Boo to this bias

31st March 2006 at 01:00
The World Cup could embarass the English this summer - or it could be a real opportunity. The German police have announced that fans who goose-step like John Cleese in Fawlty Towers will be banged up in jail for two weeks.

What low expectations the hosts have of us.

Their anticipation is well merited. Even in schools with extensive international links, there have been cases where pupils sneak Hitler salutes at bewildered young German visitors. This is a very English disease: war films, comics, comedy shows and even schools have played their part. The Qualifications and Curriculum Authority has reported "widespread disquiet" over "Hitlerisation" of history teaching. At the same time, the number of pupils taking German is plummeting. Could the two trends be related?

The QCA has tried to address pupils' prejudice through a welcome unit for 11 to 14-year-olds on Germany reunification. The introduction of languages teaching in primaries, including training placements in Germany, may help rekindle interest in learning German.

But there is a much broader problem. On these pages we aim to spark curiosity about the many great and varied contributions that Germans have made to the world, an understanding of how modern Germany moved forward from totalitarianism, and the wider benefits of curriculum projects and exchanges. The World Cup offers a golden opportunity to break down cultural barriers and interest more pupils in the rich culture and history Germany has to offer. Schools in Northern Ireland (see page 12) have shown that when children from both countries work together, interest in the German language will follow.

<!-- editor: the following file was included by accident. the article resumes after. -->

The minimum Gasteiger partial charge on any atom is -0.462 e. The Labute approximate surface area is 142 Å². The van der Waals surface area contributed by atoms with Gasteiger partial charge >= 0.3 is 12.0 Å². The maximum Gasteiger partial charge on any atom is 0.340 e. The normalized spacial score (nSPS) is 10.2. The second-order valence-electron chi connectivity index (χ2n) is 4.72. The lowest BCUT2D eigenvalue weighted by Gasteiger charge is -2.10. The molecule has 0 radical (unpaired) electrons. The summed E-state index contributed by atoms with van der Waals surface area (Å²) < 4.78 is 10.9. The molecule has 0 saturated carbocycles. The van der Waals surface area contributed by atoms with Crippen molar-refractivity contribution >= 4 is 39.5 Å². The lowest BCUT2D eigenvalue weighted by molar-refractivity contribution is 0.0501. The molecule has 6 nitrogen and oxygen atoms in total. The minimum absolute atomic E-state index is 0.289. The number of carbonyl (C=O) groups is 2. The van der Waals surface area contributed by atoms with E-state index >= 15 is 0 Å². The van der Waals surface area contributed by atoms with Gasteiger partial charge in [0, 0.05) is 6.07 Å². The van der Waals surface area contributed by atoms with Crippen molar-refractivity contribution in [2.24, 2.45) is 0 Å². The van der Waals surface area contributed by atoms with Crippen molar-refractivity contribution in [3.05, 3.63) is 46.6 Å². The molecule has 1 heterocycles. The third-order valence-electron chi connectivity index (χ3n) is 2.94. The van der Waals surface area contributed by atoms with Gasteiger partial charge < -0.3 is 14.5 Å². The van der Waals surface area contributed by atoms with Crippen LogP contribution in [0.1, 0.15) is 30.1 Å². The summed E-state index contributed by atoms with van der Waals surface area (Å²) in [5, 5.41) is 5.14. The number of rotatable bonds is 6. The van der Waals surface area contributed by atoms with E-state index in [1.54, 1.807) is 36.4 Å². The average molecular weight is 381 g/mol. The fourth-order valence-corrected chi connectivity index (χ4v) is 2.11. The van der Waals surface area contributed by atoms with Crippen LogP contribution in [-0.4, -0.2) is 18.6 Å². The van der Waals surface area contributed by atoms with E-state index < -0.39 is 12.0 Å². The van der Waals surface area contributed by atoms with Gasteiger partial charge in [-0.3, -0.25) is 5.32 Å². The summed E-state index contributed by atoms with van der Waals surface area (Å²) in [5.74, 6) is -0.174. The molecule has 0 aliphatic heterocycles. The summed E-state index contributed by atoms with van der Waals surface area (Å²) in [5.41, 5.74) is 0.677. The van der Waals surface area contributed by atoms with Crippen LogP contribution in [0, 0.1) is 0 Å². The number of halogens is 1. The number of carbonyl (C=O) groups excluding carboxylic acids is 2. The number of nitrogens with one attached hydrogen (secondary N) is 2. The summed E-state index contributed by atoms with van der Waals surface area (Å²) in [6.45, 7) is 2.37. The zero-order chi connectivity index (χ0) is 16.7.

Brendan O'Malley TES International Editor

The contents of this magazine are the responsibility of The TES, not the sponsors.

Subscribe to get access to the content on this page.

If you are already a Tes/ Tes Scotland subscriber please log in with your username or email address to get full access to our back issues, CPD library and membership plus page.

Not a subscriber? Find out more about our subscription offers.
Subscribe now
Existing subscriber?
Enter subscription number

Comments

The guide by your side – ensuring you are always up to date with the latest in education.

Get Tes magazine online and delivered to your door. Stay up to date with the latest research, teacher innovation and insight, plus classroom tips and techniques with a Tes magazine subscription.
With a Tes magazine subscription you get exclusive access to our CPD library. Including our New Teachers’ special for NQTS, Ed Tech, How to Get a Job, Trip Planner, Ed Biz Special and all Tes back issues.

Subscribe now